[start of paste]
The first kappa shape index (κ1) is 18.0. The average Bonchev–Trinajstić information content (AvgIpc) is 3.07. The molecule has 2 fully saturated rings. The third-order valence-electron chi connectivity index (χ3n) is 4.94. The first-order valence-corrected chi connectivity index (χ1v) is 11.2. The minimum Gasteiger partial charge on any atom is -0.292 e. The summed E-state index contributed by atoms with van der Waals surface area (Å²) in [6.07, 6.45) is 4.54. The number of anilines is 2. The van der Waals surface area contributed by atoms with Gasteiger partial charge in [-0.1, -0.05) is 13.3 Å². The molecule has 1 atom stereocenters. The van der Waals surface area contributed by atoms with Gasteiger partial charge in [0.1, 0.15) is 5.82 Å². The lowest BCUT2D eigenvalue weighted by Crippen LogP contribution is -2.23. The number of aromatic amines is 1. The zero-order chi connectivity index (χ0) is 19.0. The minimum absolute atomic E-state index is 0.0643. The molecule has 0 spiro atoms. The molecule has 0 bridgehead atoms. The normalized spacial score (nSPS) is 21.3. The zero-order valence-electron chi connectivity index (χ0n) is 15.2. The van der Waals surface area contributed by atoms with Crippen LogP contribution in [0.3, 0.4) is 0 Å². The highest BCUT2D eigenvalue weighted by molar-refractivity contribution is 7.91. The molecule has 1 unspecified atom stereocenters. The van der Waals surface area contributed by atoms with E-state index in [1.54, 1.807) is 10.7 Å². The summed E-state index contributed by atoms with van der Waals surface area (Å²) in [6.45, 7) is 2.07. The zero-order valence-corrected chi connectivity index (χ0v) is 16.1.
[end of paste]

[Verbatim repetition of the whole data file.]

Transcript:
The first kappa shape index (κ1) is 18.0. The average Bonchev–Trinajstić information content (AvgIpc) is 3.07. The molecule has 2 fully saturated rings. The third-order valence-electron chi connectivity index (χ3n) is 4.94. The first-order valence-corrected chi connectivity index (χ1v) is 11.2. The minimum Gasteiger partial charge on any atom is -0.292 e. The summed E-state index contributed by atoms with van der Waals surface area (Å²) in [6.07, 6.45) is 4.54. The number of anilines is 2. The van der Waals surface area contributed by atoms with Gasteiger partial charge in [-0.1, -0.05) is 13.3 Å². The molecule has 1 atom stereocenters. The van der Waals surface area contributed by atoms with Gasteiger partial charge in [0.1, 0.15) is 5.82 Å². The lowest BCUT2D eigenvalue weighted by Crippen LogP contribution is -2.23. The number of aromatic amines is 1. The zero-order chi connectivity index (χ0) is 19.0. The minimum absolute atomic E-state index is 0.0643. The molecule has 0 spiro atoms. The molecule has 0 bridgehead atoms. The normalized spacial score (nSPS) is 21.3. The zero-order valence-electron chi connectivity index (χ0n) is 15.2. The van der Waals surface area contributed by atoms with Crippen LogP contribution in [0.3, 0.4) is 0 Å². The highest BCUT2D eigenvalue weighted by molar-refractivity contribution is 7.91. The molecule has 1 unspecified atom stereocenters. The van der Waals surface area contributed by atoms with E-state index in [1.54, 1.807) is 10.7 Å². The summed E-state index contributed by atoms with van der Waals surface area (Å²) in [6.45, 7) is 2.07. The zero-order valence-corrected chi connectivity index (χ0v) is 16.1.